SHOTOKAN Principal Characteristics


SHOTOKAN Principal Characteristics


Shotokan is one of four major Japanese Karate styles: Shotokan, Wado-ryu, Gojuryu, and Shitoryu. It is one of the largest and most popular martial styles practised worldwide today and the first Japanese karate style to be exported to other parts of the world.

Created by Gichin Funakoshi, the father of modern Karate, around 1922 and further developed and modernized by his son Yoshitaka Funakoshi, who is credited for introducing the roundhouse kick (mawashi-geri), this method of martial arts came to be formally known posthumously as Shotokan. In 1936, the Funakoshi father and son opened a new central dojo in Tokyo. The dojo was named Shotokan (the hall of Shoto). Shoto was the pen name used by Funakoshi when signing his poetry. 

 The origins of the Shotokan style of Karate are Okinawan. Gichin Funakoshi was born in 1868 in Okinawa and began to study karate at the age of 11. He studied Okinawa-te or Tode (Chinese Hand), as it was known then, under several great Okinawan masters such as Azato, Itosu and the great “bushi” Matsumura, and he mastered both the Shorin and Shorei styles. Many powerful and majestic Shotokan kata have their roots in the original Okinawa-te or Tode kata.

 Shotokan Karate characteristically employs:

Longer (lower) stances. The centre of gravity is lower than say in Wado Ryu, Goju Ryu., or Shito Ryu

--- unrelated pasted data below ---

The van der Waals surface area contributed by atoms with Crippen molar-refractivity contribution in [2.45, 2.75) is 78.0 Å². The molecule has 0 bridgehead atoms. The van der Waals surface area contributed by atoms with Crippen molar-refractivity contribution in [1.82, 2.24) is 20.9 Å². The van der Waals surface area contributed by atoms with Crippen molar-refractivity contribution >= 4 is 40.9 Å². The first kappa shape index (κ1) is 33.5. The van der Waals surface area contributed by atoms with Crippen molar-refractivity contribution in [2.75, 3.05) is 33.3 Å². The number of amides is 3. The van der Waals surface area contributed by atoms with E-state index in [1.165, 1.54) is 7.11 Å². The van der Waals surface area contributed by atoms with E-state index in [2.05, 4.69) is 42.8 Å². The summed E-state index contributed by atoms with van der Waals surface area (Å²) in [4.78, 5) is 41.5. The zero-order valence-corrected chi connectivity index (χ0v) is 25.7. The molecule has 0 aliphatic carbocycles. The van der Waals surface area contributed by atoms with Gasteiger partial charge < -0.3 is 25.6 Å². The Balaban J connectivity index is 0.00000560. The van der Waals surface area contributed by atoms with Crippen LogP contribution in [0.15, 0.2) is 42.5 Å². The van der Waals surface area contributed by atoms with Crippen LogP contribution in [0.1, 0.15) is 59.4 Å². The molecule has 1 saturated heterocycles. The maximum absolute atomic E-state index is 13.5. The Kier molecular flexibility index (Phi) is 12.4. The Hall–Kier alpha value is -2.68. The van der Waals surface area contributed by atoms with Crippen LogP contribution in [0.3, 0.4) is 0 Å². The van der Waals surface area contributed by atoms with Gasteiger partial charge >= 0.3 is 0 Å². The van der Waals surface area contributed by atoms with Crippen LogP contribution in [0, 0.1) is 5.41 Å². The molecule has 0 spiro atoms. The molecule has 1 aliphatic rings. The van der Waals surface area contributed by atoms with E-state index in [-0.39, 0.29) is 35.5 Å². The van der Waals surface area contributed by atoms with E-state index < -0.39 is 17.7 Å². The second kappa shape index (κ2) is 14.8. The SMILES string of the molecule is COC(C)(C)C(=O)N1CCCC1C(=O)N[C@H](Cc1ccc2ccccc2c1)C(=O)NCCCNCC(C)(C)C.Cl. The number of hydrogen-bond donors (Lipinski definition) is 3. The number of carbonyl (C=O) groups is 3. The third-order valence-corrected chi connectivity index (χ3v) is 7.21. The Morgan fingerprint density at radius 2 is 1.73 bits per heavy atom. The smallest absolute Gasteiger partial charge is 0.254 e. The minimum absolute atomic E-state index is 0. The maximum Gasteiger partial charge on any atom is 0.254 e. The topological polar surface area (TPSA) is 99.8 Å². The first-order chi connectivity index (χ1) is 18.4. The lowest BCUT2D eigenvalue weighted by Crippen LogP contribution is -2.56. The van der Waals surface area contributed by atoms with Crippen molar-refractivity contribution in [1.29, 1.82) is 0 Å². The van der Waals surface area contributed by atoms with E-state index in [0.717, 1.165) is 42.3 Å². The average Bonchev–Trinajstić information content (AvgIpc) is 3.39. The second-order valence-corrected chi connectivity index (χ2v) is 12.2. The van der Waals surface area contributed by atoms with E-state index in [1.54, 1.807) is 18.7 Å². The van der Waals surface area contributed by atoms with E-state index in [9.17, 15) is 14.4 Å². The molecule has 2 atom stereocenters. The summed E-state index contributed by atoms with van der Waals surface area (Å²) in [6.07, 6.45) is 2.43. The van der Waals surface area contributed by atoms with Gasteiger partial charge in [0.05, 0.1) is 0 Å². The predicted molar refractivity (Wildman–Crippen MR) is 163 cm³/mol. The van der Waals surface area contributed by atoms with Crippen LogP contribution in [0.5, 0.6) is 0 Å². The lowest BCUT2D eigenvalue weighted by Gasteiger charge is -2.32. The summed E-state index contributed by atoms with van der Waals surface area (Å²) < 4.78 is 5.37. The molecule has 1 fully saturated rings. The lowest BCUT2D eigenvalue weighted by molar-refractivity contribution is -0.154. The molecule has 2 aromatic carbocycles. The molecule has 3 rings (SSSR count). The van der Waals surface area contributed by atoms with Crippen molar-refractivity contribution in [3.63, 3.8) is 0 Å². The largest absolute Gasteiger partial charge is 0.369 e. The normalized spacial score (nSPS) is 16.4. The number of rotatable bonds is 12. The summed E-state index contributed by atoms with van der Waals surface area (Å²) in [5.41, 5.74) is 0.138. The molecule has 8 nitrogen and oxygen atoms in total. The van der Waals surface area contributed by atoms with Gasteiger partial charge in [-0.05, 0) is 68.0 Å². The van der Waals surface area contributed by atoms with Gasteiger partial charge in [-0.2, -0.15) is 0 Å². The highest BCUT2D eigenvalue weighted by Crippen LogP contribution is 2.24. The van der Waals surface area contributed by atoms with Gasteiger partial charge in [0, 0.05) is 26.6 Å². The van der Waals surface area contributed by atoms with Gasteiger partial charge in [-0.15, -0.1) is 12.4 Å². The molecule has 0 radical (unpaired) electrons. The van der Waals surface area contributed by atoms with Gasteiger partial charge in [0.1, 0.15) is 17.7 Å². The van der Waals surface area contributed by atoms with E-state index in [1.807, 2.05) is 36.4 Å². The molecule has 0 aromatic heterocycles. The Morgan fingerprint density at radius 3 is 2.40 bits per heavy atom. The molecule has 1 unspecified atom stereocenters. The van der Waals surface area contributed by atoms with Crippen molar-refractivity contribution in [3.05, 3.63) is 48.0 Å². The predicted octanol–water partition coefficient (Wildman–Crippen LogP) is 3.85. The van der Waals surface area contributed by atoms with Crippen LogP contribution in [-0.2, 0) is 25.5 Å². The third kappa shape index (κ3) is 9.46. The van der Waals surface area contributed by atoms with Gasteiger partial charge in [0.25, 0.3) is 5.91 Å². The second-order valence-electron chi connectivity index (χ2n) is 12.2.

Large majestic movements.
A relatively longer period of high level energy release with full Kime utilisation.
Linear techniques utilising the shortest distance between Tori (attacker) and Uke (defender).
Decisive, powerful and effective penetrative precision techniques

Shotokan karate also relies on the external system of energy control and power (ki) as opposed to the internal system employed by other styles. It is the only style of karate to have two unique stances: kiba-dachi (horse straddle stance) and kokutsu dachi (back stance). With over 600 combinations of combat techniques, Shotokan karate combines power, versatility and artistic beauty.

At the invitation of the Japanese ministry of education, Gichin Funakoshi introduced Karate-Do (way of life) to Japan for the first time in a demonstration at the Butokuden in Kyoto in 1917. Later invited by Dr Jano Kano, the founder of Judo, Funakoshi returned to Japan in 1922 and remained there to teach Karate at the Kodokan Dojo until his death in April 1957.